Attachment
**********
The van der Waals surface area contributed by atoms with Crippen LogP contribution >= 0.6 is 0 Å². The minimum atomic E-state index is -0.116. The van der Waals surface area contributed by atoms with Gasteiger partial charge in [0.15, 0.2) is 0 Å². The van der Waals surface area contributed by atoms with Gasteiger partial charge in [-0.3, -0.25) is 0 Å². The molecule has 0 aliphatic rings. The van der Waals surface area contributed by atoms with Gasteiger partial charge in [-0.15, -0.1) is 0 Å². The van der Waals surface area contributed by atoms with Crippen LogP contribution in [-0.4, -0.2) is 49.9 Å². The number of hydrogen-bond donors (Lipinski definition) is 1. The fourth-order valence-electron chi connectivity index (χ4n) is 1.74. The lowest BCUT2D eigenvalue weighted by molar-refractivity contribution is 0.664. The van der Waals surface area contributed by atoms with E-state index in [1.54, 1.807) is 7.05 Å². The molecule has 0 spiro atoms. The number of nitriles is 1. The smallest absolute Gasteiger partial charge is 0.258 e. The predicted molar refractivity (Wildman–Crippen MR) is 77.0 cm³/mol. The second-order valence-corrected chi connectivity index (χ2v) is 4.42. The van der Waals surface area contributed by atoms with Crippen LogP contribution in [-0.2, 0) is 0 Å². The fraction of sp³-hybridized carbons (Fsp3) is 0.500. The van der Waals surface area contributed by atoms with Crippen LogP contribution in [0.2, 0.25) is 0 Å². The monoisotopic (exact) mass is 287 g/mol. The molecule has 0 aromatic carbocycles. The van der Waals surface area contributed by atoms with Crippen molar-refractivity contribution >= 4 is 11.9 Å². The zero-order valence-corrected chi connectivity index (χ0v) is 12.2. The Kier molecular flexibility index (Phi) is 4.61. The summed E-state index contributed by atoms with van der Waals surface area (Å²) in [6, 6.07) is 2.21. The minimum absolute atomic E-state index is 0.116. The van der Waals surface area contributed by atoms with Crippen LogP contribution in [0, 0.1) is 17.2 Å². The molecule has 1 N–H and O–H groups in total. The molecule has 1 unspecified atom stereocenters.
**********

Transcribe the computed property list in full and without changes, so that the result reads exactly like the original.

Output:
The van der Waals surface area contributed by atoms with Crippen LogP contribution >= 0.6 is 0 Å². The minimum atomic E-state index is -0.116. The van der Waals surface area contributed by atoms with Gasteiger partial charge in [0.15, 0.2) is 0 Å². The van der Waals surface area contributed by atoms with Gasteiger partial charge in [-0.3, -0.25) is 0 Å². The molecule has 0 aliphatic rings. The van der Waals surface area contributed by atoms with Gasteiger partial charge in [-0.15, -0.1) is 0 Å². The van der Waals surface area contributed by atoms with Crippen LogP contribution in [-0.4, -0.2) is 49.9 Å². The number of hydrogen-bond donors (Lipinski definition) is 1. The fourth-order valence-electron chi connectivity index (χ4n) is 1.74. The lowest BCUT2D eigenvalue weighted by molar-refractivity contribution is 0.664. The van der Waals surface area contributed by atoms with E-state index in [1.54, 1.807) is 7.05 Å². The molecule has 0 spiro atoms. The number of nitriles is 1. The smallest absolute Gasteiger partial charge is 0.258 e. The predicted molar refractivity (Wildman–Crippen MR) is 77.0 cm³/mol. The second-order valence-corrected chi connectivity index (χ2v) is 4.42. The van der Waals surface area contributed by atoms with Crippen LogP contribution in [-0.2, 0) is 0 Å². The fraction of sp³-hybridized carbons (Fsp3) is 0.500. The van der Waals surface area contributed by atoms with Crippen LogP contribution in [0.2, 0.25) is 0 Å². The monoisotopic (exact) mass is 287 g/mol. The molecule has 0 aromatic carbocycles. The van der Waals surface area contributed by atoms with Crippen molar-refractivity contribution >= 4 is 11.9 Å². The zero-order valence-corrected chi connectivity index (χ0v) is 12.2. The Kier molecular flexibility index (Phi) is 4.61. The summed E-state index contributed by atoms with van der Waals surface area (Å²) in [6, 6.07) is 2.21. The minimum absolute atomic E-state index is 0.116. The van der Waals surface area contributed by atoms with Crippen LogP contribution in [0, 0.1) is 17.2 Å². The molecule has 1 N–H and O–H groups in total. The molecule has 1 unspecified atom stereocenters.